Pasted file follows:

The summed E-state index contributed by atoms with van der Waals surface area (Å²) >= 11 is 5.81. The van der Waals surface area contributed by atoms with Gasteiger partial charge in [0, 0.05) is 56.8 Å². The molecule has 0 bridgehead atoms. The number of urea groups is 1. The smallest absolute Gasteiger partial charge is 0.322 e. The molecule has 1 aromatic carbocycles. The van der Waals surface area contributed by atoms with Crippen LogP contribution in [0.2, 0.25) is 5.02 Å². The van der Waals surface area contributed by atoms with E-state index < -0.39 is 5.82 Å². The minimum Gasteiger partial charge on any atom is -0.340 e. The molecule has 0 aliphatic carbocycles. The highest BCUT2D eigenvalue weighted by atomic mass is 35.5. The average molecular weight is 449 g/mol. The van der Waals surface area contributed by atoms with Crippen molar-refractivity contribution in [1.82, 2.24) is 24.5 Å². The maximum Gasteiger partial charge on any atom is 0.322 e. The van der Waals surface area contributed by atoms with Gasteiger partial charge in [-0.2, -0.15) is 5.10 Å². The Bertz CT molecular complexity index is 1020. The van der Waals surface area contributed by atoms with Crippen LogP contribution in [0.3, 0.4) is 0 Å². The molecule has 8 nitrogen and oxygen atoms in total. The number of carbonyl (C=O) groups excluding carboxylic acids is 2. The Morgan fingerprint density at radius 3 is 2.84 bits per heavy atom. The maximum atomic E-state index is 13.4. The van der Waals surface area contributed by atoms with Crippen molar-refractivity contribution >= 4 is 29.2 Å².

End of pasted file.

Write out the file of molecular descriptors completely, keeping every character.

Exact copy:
The summed E-state index contributed by atoms with van der Waals surface area (Å²) >= 11 is 5.81. The van der Waals surface area contributed by atoms with Gasteiger partial charge in [0, 0.05) is 56.8 Å². The molecule has 0 bridgehead atoms. The number of urea groups is 1. The smallest absolute Gasteiger partial charge is 0.322 e. The molecule has 1 aromatic carbocycles. The van der Waals surface area contributed by atoms with Crippen LogP contribution in [0.2, 0.25) is 5.02 Å². The van der Waals surface area contributed by atoms with E-state index < -0.39 is 5.82 Å². The minimum Gasteiger partial charge on any atom is -0.340 e. The molecule has 0 aliphatic carbocycles. The highest BCUT2D eigenvalue weighted by atomic mass is 35.5. The average molecular weight is 449 g/mol. The van der Waals surface area contributed by atoms with Crippen molar-refractivity contribution in [1.82, 2.24) is 24.5 Å². The maximum Gasteiger partial charge on any atom is 0.322 e. The van der Waals surface area contributed by atoms with Gasteiger partial charge in [-0.2, -0.15) is 5.10 Å². The Bertz CT molecular complexity index is 1020. The van der Waals surface area contributed by atoms with Crippen LogP contribution in [0.3, 0.4) is 0 Å². The molecule has 8 nitrogen and oxygen atoms in total. The number of carbonyl (C=O) groups excluding carboxylic acids is 2. The Morgan fingerprint density at radius 3 is 2.84 bits per heavy atom. The maximum atomic E-state index is 13.4. The van der Waals surface area contributed by atoms with Crippen molar-refractivity contribution >= 4 is 29.2 Å².